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Definition of “trail” - English Dictionary

"trail" in American English

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trailnoun [C]

us   /treɪl/
  • trail noun [C] (PATH)

a path through the countryside, often made or used for a particular purpose: a bike/mountain/nature trail fig. Presidential candidates were on the campaign trail in Mississippi yesterday.
A trail is also a series of marks left by a person, animal, or thing as it moves along: The kids left a trail of muddy footprints across the kitchen floor.

trailverb [I/T]

us   /treɪl/
  • trail verb [I/T] (FOLLOW)

to follow or come behind: [T] Ray trailed Kate up to the porch. [I always + adv/prep] A string of police cars led the president’s limousine and others trailed behind.
In a competition, to trail is to be losing to someone: [I] Dallas trailed 34-21 with less than seven minutes to play in the football game. [T] Bush trailed the governor by only 4 percentage points. [I] Though trailing in the polls, she predicted victory.
Phrasal verbs
(Definition of trail from the Cambridge Academic Content Dictionary © Cambridge University Press)







"trail" in British English

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trailnoun

uk   /treɪl/ us   /treɪl/
  • trail noun (SIGNS)

C2 [C] the smell or series of marks left by a person, animal, or thing as it moves along: The dogs are trained to follow the trail left by the fox. He left a trail of muddy footprints behind him.
[S] various pieces of information that together show where someone you are searching for has gone: The police admit that the robbers have left no trail for them to follow up.
be on the trail of sb/sth
to be searching for someone or something by examining information you find about where they went: The three men went to the Bahamas, on the trail of a sunken 17th-century galleon full of treasure.

trailverb

uk   /treɪl/ us   /treɪl/
  • trail verb (MOVE SLOWLY)

[I or T, usually + adv/prep] to (allow something to) move slowly along the ground or through the air or water, after someone or something: Katherine, your skirt's trailing in the mud! As the boat moved along, he trailed his hand in the water.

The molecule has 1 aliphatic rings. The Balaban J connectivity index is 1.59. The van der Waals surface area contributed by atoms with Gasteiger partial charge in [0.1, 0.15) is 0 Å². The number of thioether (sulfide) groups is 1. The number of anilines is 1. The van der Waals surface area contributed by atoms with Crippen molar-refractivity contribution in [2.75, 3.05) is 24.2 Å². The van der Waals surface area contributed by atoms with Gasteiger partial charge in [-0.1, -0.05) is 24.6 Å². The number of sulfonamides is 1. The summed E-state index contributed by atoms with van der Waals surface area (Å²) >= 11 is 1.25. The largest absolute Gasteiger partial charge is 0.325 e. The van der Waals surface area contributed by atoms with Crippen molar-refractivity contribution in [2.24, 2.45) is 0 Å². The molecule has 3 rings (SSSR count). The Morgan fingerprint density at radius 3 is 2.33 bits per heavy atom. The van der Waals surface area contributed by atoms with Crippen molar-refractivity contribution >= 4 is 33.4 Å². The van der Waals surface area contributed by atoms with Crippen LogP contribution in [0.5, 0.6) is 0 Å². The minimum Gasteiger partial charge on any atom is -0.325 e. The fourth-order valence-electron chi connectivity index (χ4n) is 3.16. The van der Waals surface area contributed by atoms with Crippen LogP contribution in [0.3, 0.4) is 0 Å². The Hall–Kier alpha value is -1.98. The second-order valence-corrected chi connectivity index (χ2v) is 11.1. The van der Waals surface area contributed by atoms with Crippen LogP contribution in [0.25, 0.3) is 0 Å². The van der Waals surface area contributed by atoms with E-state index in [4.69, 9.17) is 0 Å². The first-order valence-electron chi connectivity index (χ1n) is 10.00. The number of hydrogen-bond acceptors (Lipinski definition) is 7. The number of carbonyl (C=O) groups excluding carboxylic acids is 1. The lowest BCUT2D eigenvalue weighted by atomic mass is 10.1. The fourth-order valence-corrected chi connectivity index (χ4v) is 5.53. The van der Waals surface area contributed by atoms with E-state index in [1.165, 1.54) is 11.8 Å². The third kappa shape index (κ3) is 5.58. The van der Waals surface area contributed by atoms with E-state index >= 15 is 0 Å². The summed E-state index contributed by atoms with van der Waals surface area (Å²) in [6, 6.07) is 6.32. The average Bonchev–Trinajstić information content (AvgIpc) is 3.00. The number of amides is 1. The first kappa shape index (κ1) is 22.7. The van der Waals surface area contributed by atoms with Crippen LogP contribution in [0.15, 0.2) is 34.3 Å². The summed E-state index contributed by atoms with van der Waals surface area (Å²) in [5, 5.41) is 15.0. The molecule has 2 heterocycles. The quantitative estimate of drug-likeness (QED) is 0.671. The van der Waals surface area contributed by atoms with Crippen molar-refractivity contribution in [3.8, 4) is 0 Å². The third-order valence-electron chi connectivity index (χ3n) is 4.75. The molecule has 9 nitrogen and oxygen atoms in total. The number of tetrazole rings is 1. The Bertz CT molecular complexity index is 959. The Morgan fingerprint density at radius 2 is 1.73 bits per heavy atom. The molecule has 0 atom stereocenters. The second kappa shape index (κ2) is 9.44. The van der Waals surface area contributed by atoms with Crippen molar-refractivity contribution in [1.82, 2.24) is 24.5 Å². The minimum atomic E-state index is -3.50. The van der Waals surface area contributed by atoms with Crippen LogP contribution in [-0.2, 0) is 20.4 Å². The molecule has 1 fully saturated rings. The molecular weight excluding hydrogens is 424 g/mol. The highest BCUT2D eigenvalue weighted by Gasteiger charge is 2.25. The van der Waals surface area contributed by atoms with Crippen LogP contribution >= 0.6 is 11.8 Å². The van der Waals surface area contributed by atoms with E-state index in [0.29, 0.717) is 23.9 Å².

C2 [I usually + adv/prep] to move slowly and without energy or enthusiasm: The delegates trailed back into the conference room for the afternoon session. After a mile or two the youngest children were trailing behind.

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Phrasal verbs
(Definition of trail from the Cambridge Advanced Learners Dictionary & Thesaurus © Cambridge University Press)

"trail" in Business English

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trailverb

uk   /treɪl/ us  
[I or T] to be less successful than competitors or than expected: This company's shares have left most rivals trailing. Precious-metal stocks trailed, at 124.35.trail behind sth Prices of mortgage-backed securities trailed behind the gains of the Treasury. Internet access in the U.S. trails Japan when it comes to speed.
[T] to advertise something before it is available to buy, see, use, etc: The heavily trailed announcements on ISA changes were widely welcomed. The home secretary trailed his new law in an article in a newspaper yesterday.
[I or T] to happen after or follow something: trail behind sth The service, free at the point of use, perpetually trails behind demand. History suggests that consumer spending declines usually trail consumer confidence declines by about 3 months.
Phrasal verbs

trailnoun [C, usually singular]

uk   /treɪl/ us  
a series of activities that someone does in order to achieve something: acquisition/campaign/comeback trail The bank's acquisition trail across the globe might slow a little although it continues to look at potential opportunities.
be on/go on/hit the trail
to be trying to find, get, or achieve something: He tells candidates to raise money early, before they hit the trail for speeches and handshakes.
blaze a/the trail
to be the first to do something new: Netscape and Hotmail were both swallowed up after blazing the trail for larger, less agile competitors. I'm not blazing a trail for women, I'm doing this for myself.
(hot) on the trail (of sth)
very close to finding or achieving something: NPR's reporter is hot on the trail of the story.
leave a trail of sth
to leave a series or number of things behind you: His company went into liquidation leaving a trail of debts. Over the past 12 months, the company has underperformed the index by over 20%, leaving a trail of disappointed investors.
(Definition of trail from the Cambridge Business English Dictionary © Cambridge University Press)
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“trail” in Business English

Avoiding common errors with the word enough.
Avoiding common errors with the word enough.
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